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Abandoned and expired patents can have outstanding potential for pharmaceutical manufacturing. Patents confer a set of exclusive rights for a defined time period. Outside that time period lie many opportunities.
Typically, granted patent applications include one or more claims defining the invention in detail. Patents often include numerous claims, each of which must define a specific property right and must meet patentability requirements, the most important of which are usefulness, novelty, and non-obviousness.
What a patent confers is the right to prevent others from commercially making, selling, or distributing the patented invention without obtaining permission. Patents can be sold, licensed, assigned, transferred, or even mortgaged. A person or company may obtain a patent and never use it.
Regardless, when a patent expires or is abandoned, others will not have to negotiate for rights or pay licensing fees to make the product. In an industry with as complex a regulatory environment and product development process as pharmaceuticals, abandoned and expired patents can be a way to bring new products to market at a lower cost than might otherwise be possible.
A patent owner abandons a patent when he or she does not pay the maintenance fees that are required at prescribed intervals over the 20-year life of the patent. Finding out if a patent is abandoned is fairly simple and straightforward with online tools.
But what if the patent owner revives the patent after you have used the abandoned patent to create a new product? The patent owner has 24 months to file for revival and pay a revival fee and applicable maintenance fees. Even if the patent owner does all this, you will probably maintain your rights to sell the product in the meantime as long as you went into production in good faith that the patent had become part of the public domain. In general, however, you want to be confident that the patent really has been abandoned before investing too many resources into product development based on it.
A patent may have expired, but that does not mean a pharmaceutical company is free to use the invention. It is possible the patent owner has filed a very similar patent or applied for a continuation while letting the original patent expire. In these cases, the pharmaceutical company could still be liable for infringement. Therefore, it is essential when searching for expired patents that a patent search also be conducted for similar inventions to reduce this risk.
Before moving forward based on an expired or abandoned patent, due diligence is essential
Additionally, continuation applications are new, complete patent applications derived from patent applications filed earlier. An applicant files a continuation application to pursue additional claims to an invention that was previously disclosed in an earlier application. A successful continuation application claims priority from the "parent" patent application. This is important because it then claims priority from the parent application date, reducing the amount of prior art it faces. Prior art is evidence that an invention is already known.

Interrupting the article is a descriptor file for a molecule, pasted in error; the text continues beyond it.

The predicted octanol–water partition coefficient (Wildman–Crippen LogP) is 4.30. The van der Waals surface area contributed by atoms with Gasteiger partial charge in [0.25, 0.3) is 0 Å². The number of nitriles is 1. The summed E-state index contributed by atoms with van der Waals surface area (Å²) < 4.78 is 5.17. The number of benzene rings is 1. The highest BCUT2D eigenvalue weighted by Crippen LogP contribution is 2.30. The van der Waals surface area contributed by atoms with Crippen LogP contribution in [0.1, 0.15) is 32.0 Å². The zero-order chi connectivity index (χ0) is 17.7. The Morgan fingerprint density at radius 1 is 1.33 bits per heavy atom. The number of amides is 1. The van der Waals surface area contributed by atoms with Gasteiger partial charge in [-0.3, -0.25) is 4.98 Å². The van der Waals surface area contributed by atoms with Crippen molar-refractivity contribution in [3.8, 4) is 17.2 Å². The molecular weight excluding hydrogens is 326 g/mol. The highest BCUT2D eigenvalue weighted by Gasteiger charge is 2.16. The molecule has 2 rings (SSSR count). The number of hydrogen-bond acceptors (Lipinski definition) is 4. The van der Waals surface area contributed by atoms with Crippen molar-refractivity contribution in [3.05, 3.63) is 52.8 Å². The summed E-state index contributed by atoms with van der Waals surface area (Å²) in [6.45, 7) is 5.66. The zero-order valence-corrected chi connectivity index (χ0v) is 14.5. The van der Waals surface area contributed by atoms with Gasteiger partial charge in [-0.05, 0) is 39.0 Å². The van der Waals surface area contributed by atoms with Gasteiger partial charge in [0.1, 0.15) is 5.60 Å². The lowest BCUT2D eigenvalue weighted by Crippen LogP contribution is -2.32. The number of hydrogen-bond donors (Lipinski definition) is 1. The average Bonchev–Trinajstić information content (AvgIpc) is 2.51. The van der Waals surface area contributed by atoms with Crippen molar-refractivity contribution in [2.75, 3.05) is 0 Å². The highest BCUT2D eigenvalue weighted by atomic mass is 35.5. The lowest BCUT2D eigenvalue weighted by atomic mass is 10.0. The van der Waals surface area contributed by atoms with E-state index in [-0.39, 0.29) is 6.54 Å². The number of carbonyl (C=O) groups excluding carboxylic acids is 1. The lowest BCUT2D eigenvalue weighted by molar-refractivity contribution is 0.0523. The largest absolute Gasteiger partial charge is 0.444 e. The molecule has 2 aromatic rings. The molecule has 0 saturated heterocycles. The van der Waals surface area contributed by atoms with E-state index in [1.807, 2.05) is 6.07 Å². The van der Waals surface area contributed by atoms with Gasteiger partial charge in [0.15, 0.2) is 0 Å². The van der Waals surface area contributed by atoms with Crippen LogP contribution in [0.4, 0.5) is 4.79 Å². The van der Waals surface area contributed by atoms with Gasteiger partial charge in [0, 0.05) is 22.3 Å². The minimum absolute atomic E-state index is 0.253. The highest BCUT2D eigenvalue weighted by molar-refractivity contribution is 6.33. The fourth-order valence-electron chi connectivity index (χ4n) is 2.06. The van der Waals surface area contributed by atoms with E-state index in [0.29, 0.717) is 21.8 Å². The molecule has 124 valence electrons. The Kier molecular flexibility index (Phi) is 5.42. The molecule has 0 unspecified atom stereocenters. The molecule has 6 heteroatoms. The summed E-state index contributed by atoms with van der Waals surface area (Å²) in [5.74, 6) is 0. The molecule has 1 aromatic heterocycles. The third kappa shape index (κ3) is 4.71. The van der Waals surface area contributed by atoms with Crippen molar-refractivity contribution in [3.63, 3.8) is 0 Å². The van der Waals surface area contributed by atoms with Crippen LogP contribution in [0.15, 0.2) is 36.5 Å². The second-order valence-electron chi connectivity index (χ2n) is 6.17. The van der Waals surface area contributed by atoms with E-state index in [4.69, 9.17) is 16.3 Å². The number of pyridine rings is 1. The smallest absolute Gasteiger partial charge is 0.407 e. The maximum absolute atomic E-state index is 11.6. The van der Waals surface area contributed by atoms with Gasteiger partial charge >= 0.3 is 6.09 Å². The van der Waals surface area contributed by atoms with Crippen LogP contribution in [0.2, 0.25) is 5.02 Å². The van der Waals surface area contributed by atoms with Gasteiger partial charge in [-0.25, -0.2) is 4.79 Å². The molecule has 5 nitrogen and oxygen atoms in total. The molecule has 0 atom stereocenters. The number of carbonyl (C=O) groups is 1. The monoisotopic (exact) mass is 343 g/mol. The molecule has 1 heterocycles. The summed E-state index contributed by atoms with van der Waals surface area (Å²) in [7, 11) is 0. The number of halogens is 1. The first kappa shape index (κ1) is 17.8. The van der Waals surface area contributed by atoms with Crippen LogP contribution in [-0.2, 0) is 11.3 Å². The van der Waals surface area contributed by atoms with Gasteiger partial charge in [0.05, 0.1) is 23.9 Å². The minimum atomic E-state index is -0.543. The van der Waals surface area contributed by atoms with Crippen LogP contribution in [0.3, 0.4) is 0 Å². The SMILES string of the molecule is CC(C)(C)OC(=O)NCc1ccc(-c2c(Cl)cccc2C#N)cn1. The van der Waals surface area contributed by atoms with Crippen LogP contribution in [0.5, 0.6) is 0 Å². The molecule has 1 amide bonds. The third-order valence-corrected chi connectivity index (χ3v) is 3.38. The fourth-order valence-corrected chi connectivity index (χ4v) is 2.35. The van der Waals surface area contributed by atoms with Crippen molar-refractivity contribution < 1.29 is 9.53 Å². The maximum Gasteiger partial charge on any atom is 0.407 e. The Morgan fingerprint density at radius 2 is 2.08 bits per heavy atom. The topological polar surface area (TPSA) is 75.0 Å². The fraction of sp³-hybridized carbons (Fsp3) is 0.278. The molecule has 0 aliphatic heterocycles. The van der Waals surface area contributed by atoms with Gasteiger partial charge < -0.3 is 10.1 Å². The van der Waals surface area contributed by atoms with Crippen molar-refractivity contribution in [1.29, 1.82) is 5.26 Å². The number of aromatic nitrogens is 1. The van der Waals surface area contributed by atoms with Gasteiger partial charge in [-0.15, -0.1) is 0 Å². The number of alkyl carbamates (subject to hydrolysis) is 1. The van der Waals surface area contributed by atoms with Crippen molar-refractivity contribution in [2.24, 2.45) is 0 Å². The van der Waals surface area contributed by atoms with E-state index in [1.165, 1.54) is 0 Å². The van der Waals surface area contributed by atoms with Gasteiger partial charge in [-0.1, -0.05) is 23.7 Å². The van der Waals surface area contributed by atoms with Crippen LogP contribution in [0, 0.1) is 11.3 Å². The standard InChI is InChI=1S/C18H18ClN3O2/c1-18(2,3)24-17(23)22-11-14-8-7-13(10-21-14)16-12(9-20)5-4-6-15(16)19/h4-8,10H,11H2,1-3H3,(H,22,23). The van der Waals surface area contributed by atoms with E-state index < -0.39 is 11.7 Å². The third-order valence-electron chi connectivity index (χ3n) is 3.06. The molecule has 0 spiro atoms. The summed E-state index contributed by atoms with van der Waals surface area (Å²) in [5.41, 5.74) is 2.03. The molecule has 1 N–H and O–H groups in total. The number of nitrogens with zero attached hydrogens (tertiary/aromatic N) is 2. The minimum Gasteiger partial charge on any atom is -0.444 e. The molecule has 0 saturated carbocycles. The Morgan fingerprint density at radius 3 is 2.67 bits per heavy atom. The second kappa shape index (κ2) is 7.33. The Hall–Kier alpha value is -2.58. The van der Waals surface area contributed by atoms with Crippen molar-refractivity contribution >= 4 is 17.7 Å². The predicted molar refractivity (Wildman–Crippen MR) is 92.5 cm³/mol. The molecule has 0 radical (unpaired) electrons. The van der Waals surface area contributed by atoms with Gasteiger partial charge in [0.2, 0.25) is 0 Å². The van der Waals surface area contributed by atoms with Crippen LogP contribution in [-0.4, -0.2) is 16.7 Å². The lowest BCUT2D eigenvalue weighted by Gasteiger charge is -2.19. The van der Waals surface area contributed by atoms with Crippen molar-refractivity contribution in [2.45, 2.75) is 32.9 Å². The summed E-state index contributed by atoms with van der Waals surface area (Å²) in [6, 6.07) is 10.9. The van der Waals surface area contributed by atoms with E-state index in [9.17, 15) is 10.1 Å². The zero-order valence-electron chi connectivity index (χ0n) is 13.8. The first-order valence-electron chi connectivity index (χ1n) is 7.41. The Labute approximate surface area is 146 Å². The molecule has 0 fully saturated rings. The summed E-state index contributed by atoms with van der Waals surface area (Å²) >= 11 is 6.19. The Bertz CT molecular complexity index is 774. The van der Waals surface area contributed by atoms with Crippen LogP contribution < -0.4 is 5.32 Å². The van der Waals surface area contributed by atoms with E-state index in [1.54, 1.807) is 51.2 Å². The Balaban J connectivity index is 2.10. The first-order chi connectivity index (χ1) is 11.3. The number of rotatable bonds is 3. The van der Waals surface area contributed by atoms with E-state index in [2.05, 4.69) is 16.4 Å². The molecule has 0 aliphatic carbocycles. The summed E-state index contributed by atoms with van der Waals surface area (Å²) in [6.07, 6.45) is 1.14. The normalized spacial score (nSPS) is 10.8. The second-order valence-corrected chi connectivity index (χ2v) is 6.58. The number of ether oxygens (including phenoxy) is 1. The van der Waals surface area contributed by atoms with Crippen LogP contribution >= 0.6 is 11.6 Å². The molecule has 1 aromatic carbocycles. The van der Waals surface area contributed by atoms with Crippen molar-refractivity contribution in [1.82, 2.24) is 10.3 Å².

Finding a patent file history on an expired or abandoned patent is only step one in building a new product based on it. An additional search for new prior art informs an acquiring party about what was known about the pharmaceutical product in question before any original patent applications were filed.
But to bring a product to market based on an abandoned or expired patent, you must also establish Freedom to Operate (FTO). An FTO investigation determines if there are patents or patent applications controlled by third parties that could block your commercialization of the pharmaceutical product. These patents may claim any number of aspects of the compound, such as method of manufacture, methods of patient selection, or methods of patient monitoring. The risk is that your new drug could be derailed if you are unable to establish FTO.
Obtaining an FTO opinion can be expensive, and even if you get one there is no guarantee that you will not be sued. However, FTO opinions do give developers peace of mind about whether it is reasonable to pursue a business opportunity. And an FTO opinion is still remarkably cost-effective compared to the costs of developing a pharmaceutical from scratch and patenting it.
With pharmaceutical companies increasingly pursuing more cost-effective methods of bringing products to market (including working with abandoned and expired patents), it is wise for the pharmaceutical investor to frequently check the DrugPatentWatch Patent Application Database to be able to better anticipate market opportunities.